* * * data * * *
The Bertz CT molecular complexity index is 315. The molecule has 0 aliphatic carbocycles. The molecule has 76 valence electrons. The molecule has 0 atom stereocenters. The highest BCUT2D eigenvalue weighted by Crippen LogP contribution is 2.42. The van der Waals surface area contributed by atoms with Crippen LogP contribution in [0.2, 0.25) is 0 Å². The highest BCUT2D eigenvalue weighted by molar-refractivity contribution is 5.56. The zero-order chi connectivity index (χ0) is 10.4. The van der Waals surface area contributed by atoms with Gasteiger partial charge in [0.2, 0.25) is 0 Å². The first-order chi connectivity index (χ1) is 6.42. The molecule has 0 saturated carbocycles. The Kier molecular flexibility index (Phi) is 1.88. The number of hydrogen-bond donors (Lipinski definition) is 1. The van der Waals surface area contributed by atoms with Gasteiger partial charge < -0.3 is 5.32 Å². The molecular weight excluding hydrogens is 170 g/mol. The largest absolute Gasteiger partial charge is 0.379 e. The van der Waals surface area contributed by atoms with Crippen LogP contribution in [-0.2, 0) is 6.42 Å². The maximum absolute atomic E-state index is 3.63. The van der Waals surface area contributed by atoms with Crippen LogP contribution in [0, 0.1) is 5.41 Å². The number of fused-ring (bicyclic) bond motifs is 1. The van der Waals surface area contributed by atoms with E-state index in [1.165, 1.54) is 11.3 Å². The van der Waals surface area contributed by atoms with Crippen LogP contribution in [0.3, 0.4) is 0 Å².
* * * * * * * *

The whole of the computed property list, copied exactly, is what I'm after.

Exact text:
The Bertz CT molecular complexity index is 315. The molecule has 0 aliphatic carbocycles. The molecule has 76 valence electrons. The molecule has 0 atom stereocenters. The highest BCUT2D eigenvalue weighted by Crippen LogP contribution is 2.42. The van der Waals surface area contributed by atoms with Crippen LogP contribution in [0.2, 0.25) is 0 Å². The highest BCUT2D eigenvalue weighted by molar-refractivity contribution is 5.56. The zero-order chi connectivity index (χ0) is 10.4. The van der Waals surface area contributed by atoms with Gasteiger partial charge in [0.2, 0.25) is 0 Å². The first-order chi connectivity index (χ1) is 6.42. The molecule has 0 saturated carbocycles. The Kier molecular flexibility index (Phi) is 1.88. The number of hydrogen-bond donors (Lipinski definition) is 1. The van der Waals surface area contributed by atoms with Gasteiger partial charge < -0.3 is 5.32 Å². The molecular weight excluding hydrogens is 170 g/mol. The largest absolute Gasteiger partial charge is 0.379 e. The van der Waals surface area contributed by atoms with Crippen LogP contribution in [-0.2, 0) is 6.42 Å². The maximum absolute atomic E-state index is 3.63. The van der Waals surface area contributed by atoms with Crippen LogP contribution in [0, 0.1) is 5.41 Å². The number of fused-ring (bicyclic) bond motifs is 1. The van der Waals surface area contributed by atoms with E-state index in [1.165, 1.54) is 11.3 Å². The van der Waals surface area contributed by atoms with Crippen LogP contribution in [0.3, 0.4) is 0 Å².